Before & after: This week’s Selling Houses recap (Greystanes NSW)
This week we’re back with the interior before and afters of Wednesday’s Selling Houses Australia from Greystanes; quite the time capsule in original fifties condition!
In 1968, Richard and Corinne bought their house for just under $10,000. It has served as a wonderful family home for over 50 years and now that their children have children, it’s time to sell and downsize. It’s been listed for a few months with little interest and Andrew Winter says it’s no wonder why. This 50s home hasn’t been touched since it was built!
Everything is still in original condition. From the floral wallpapered master bed to the pastel pink and blue bathroom, this house is well worn. Over the last few years, Richard and Corinne chose to invest their extra money into travel and priceless memories, with any renos sitting on the back burner. The couple are looking to sell so they can make the move down south to the ACT and spend more time and be closer to their children and grandchildren.
What they did
The house wasn’t large, but it still felt very disconnected. There was no flow from the living and kitchen/dining areas. Wendy Moore wanted to work with the period of the home, so she picked some features – the yellows, the bedroom pendant lights, the curves, the open plan access into the living room – and worked them into the design.
She opened the floorplan to create a connection between the kitchen and living room, giving the house a seamless flow from front to back door. The new entry into the kitchen mirrors the existing opening from the hall to the living room archway. But taking out this wall meant they had less space to work with in the kitchen (already a small kitchen by modern standards) so they managed to install more storage with a custom kitchen. Curved cabinet doors and the yellow colour provided a link to the heritage of the house.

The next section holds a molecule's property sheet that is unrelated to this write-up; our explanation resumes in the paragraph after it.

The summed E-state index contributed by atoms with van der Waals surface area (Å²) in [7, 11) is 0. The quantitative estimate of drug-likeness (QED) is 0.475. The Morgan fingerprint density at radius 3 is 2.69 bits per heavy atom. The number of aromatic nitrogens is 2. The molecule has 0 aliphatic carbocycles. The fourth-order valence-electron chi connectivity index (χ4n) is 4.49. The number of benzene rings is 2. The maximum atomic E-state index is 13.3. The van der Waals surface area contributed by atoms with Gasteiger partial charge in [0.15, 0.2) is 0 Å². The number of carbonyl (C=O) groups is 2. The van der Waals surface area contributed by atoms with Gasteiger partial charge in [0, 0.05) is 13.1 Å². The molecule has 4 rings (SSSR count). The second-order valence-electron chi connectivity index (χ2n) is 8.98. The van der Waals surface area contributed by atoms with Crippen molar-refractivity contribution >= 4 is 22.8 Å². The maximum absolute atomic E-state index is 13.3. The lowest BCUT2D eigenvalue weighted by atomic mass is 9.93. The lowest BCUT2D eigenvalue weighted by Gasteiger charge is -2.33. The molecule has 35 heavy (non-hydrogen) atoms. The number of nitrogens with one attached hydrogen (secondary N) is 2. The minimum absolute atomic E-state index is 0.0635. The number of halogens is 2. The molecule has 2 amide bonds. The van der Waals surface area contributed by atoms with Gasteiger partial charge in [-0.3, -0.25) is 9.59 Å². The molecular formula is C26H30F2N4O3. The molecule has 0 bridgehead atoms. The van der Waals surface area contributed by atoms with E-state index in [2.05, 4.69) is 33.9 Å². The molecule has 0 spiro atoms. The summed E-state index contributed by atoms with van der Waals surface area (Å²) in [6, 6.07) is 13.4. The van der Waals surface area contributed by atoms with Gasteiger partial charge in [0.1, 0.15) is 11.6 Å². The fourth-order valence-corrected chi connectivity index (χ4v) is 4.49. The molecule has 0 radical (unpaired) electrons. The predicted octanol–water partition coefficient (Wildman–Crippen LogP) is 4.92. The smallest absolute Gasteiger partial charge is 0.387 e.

There wasn’t enough room for a separate dining, but the team were still able to make a dedicated dining area with a nook, bench seat and semicircle table. A banquette was built into a cosy nook – mirroring the shape of those curved doors. Storage is always tricky in a small kitchen, so the nook was able to serve two purposes: it’s a recessed dining area that helps keep the floor space clear, and on either side is tall storage – for a pantry and broom closet, with drawers below.
The new dining table has been shaped like a semicircle, with the flat edge next to the banquette and the curved edge facing outwards. This curve is again being incorporated into the design, but not just for appearance – it also guides people smoothly around the dining table, through the high traffic area, without having to negotiate any sharp right angles or corners. A sturdy tulip base ensures it is stable no matter where anyone is sitting.
The new bathroom is quite small too, but they were able to pack in a shower, bath and toilet. While it was important to have a toilet inside, it was also really important to fit a bath in too. Families looking at this home with young kids want to know they can bathe their kids easily. It’s a lot to cram into a small space, but they created a false wall and recessed the cistern and plumbing services on one side, making the space more streamlined. They also installed a raised window to accommodate the shower over bath.
Instead of a complete, pre-designed bathroom package, Wendy created a new bathroom from scratch. The old school style of the home influenced her design but didn’t dictate it. There can be a tendency to make small spaces very plain and light to try and create an illusion of space, but a well-planned colour palate can still be bold without feeling cramped or overcrowded. A mix of tile size, texture and colours were complimented by a white basin, green vanity and brushed brass hardware. And to complete the look, Wendy designed a feature panel to go behind the vanity. The shape of the panel resembles the lines and curves in the kitchen.
For the flooring, Wendy wanted a contemporary look with a nod to the history of the home, so she chose the dark brown oak board. This colour captures that classic, natural, warm tone, perfect for the retro Aussie styling, but it can also work beautifully if the new owners opt for a more modern style.
Wendy selected 1.8m board lengths, which are over half a metre longer than standard boards. This meant that there were less joins at the end of the boards, and because they were running from the front of the house to the back, they really accentuated the extra floor space.
The bedrooms received a total refresh, with a nod to the history of the house. As a nod to the original floral wallpaper in the master bedroom, Wendy made a feature of some beautiful yet modern gold palm patterned wallpaper which provides a nice modern mid-century touch.
We don’t want to spoil the ending so stream the episode and see for yourself on Foxtel!